ALCOHOL OVERVIEW

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Activity

Cross the Room, Stand Up Sit Down, Myths and Facts

Time of Year

April – SADD Calendar
Any time of year

Summary

Many teens are unaware of the dangers of underage drinking.

 Objective

To promote awareness of the dangers of underage drinking

There are many activities that allow young people to discuss underage drinking. Here are three examples of activities that can be done using different formats to get the same points across.

Cross the Room is ideal for groups of 40 people or fewer.

What to Do

Stand Up Sit Down is ideal for large groups in an auditorium setting.

What to Do

  1. Read a myth.
  2. Participants stand if they agree and stay seated if they disagree.
  3. Once people are situated, ask a few members from each side to say why they are there.  Remind participants that it is all right to disagree with a statement but not with each other. 
  4. After hearing from the group, read the fact.

Myths and Facts is ideal for groups of 40 people or fewer.

What to Do

  1. Write “Myth” and “Fact” on opposite sides of the board or on different pieces of flip-chart paper and hang them separately.
  2. Photocopy the myths and cut them into individual pieces, one myth per sheet.
  3. Have participants hang the pieces of paper under the appropriate column based on what they think the answer is.
  4. Each person then takes one more turn and can move one statement to the other column if they disagree with the original placement.
  5. Once each person has taken a second turn, have the group discuss the statements (which are all myths), especially those that got moved.
  6. Read the facts to the group. 

Myths and Facts

Myth

Fact

Marijuana is the most commonly used drug among teens today.

Alcohol is the number-one drug problem. Each day, six teens die from alcohol-related causes.

All teenagers drink alcohol.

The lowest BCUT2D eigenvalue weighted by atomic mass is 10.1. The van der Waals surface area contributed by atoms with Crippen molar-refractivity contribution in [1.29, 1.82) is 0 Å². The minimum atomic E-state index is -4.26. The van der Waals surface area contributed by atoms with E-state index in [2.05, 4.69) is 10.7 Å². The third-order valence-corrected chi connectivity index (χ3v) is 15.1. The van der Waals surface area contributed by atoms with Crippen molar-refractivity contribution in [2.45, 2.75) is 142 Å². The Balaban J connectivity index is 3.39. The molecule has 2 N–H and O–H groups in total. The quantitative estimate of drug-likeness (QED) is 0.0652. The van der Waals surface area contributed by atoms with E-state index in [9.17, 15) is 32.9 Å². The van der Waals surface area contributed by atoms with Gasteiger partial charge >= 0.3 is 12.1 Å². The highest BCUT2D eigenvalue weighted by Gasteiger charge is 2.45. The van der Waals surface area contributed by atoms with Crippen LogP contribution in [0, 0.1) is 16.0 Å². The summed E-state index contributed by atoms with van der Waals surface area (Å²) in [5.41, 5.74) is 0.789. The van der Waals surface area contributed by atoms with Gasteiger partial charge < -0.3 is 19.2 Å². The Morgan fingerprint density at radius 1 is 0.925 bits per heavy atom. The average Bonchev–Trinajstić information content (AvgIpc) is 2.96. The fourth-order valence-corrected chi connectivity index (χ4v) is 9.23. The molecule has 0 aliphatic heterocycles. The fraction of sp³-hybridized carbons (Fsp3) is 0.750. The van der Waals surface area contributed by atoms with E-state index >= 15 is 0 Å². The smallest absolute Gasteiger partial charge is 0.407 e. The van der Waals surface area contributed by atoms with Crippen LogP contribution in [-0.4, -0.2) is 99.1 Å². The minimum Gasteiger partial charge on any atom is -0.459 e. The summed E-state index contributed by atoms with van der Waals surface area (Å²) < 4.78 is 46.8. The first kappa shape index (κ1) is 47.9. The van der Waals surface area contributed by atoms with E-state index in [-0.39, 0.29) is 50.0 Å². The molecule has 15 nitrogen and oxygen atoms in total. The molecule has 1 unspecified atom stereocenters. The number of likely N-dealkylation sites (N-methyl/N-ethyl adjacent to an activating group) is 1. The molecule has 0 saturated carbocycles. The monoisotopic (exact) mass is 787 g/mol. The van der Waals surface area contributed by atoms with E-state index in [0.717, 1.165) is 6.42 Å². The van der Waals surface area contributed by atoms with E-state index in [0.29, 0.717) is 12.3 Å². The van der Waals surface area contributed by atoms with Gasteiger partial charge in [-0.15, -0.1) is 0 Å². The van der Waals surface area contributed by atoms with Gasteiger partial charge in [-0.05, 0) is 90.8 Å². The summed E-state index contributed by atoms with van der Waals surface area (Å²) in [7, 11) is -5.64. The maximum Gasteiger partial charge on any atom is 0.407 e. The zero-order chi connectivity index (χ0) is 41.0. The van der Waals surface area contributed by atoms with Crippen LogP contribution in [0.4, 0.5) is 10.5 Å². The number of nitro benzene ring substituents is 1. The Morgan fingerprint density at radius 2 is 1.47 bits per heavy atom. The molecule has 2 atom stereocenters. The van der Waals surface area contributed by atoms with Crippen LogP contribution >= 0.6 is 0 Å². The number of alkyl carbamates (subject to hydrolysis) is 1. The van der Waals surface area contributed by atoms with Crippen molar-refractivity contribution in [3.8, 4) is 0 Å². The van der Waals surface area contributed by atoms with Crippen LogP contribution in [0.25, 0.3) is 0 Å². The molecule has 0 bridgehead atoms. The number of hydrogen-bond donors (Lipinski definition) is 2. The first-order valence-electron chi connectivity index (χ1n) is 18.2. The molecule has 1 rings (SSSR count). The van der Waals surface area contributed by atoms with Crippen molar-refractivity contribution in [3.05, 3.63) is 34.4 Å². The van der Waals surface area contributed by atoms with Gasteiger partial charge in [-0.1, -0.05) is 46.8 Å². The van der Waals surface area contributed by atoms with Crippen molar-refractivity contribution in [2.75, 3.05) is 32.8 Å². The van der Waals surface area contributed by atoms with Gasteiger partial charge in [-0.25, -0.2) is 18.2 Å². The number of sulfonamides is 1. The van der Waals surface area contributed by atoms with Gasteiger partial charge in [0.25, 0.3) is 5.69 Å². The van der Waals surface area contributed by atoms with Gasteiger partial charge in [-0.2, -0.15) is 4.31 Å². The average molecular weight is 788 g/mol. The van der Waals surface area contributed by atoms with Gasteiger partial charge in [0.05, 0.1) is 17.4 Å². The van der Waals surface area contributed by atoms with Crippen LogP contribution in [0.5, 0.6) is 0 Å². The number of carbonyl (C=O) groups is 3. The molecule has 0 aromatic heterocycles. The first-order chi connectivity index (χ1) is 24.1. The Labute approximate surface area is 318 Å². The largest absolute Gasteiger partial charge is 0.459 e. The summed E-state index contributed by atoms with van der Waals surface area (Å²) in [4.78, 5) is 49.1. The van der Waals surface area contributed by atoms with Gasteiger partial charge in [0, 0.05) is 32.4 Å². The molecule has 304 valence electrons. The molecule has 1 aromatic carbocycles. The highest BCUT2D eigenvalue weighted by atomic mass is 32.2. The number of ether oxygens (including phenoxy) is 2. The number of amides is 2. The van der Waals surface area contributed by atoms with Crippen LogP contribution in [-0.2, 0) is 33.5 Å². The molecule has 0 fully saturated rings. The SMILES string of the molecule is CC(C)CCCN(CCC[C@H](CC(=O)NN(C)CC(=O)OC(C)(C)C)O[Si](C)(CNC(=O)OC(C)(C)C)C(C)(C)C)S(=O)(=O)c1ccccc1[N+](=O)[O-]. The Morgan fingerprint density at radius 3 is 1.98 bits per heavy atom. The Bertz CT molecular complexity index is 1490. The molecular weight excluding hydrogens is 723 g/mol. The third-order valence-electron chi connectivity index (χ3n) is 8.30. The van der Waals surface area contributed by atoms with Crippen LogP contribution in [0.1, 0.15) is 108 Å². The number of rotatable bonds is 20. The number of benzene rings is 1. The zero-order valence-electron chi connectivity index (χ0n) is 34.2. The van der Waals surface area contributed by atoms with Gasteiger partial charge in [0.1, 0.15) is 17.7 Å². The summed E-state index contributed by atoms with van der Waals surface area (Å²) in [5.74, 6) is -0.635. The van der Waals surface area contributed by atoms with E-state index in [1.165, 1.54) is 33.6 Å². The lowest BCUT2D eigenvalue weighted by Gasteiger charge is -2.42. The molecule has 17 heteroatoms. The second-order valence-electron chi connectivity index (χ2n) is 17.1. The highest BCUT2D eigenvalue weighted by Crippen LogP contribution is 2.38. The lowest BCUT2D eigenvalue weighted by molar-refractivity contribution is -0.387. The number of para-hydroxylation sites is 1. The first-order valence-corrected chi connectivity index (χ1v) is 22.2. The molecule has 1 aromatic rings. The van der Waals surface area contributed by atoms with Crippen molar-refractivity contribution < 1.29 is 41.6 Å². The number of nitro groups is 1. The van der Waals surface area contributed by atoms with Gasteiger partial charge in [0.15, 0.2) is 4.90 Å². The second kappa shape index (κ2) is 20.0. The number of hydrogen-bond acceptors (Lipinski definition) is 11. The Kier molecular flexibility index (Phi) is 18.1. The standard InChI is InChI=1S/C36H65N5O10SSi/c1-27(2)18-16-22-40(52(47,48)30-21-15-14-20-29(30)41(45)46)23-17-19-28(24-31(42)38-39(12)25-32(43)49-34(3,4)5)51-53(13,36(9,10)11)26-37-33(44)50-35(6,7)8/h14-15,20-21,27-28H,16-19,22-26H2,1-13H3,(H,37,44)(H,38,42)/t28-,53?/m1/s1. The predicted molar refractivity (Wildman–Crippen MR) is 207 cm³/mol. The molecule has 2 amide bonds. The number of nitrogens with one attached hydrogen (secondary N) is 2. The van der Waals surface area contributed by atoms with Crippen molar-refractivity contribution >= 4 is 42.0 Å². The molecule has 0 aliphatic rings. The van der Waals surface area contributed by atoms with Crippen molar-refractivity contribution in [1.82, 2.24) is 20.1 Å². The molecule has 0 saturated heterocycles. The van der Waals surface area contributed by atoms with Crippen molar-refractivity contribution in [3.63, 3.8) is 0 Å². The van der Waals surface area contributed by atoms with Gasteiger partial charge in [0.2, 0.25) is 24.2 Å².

In 2005, less than half of high school students do not drink alcohol (Monitoring the Future, 2005).

Providing alcohol to youth in a supervised environment (i.e., taking away the car keys) is not harmful.

Research has shown that the adolescent brain is not yet fully developed until the early-to-mid twenties. Consuming alcohol at a young age can interfere with the brain’s natural development and affect a youth’s memory and cognitive thinking skills.

Teens cannot become addicted to alcohol.

Alcohol displays addictive properties in animals and humans just like other drugs do. People of any age can become addicted. In addition, people who begin drinking before age 15 are five times more likely to develop alcohol dependence at some time in their lives than are those who begin drinking at age 21 (SAMHSA, 2004). 

Alcohol has the same effects on adolescents as it does on adults.

The sedative effects of alcohol are less apparent in young people, leading them to drink more before they feel “sleepy.”

If you quit smoking, you can never fully “recover” and gain your health back.

One year after quitting, the excess risk of coronary heart disease is half that of a smoker’s.  After 15 years of quitting, the risk of coronary heart disease is that of a nonsmoker’s.

If I’m just going to the corner store, I do not really need my safety belt.

Eighty percent (80%) of traffic fatalities occur within 25 miles at speeds under 40 miles per hour.

A 12-ounce bottle of beer has less alcohol than a 1 ½ ounce shot of vodka does.

One serving of beer (12 oz.), one serving of hard liquor (1½ oz.), and one serving of wine (5 oz.) all contain the same amount of alcohol.

You can sober up more quickly drinking black coffee and/or dousing your head with cold water.

The only way to sober up is for the liver to oxidize the alcohol in the bloodstream, which takes time (1-2 hours per drink). The only benefit to drinking coffee or taking a cold shower is that those activities also take time.

Movies, television, music, and advertisements do not influence teens.

Researchers have studied the behavior of children after they watched television. Twelve watched a violent episode of the cartoon Woody Woodpecker, and the other 12 watched the nonviolent cartoon The Little Red Hen. During play afterwards, the researchers observed that the children who watched the violent cartoon were much more likely to hit other children and break toys. Also, in 2003 youth who reported seeing or hearing media messages about preventing alcohol and drug use were significantly less likely to report substance abuse. And 84% of teens (20.8 million) reported having seen or heard such a message on posters, pamphlets, radio, or TV in the past 12 months (SAMHSA).

The number of young male drinkers has been increasing more rapidly than the number of young female drinkers.

The number of young female drinkers has been increasing more rapidly than that of young male drinkers, perhaps because it is now generally more acceptable in our society for women to drink than it used to be.  In addition, the media heavily targets women and young girls.

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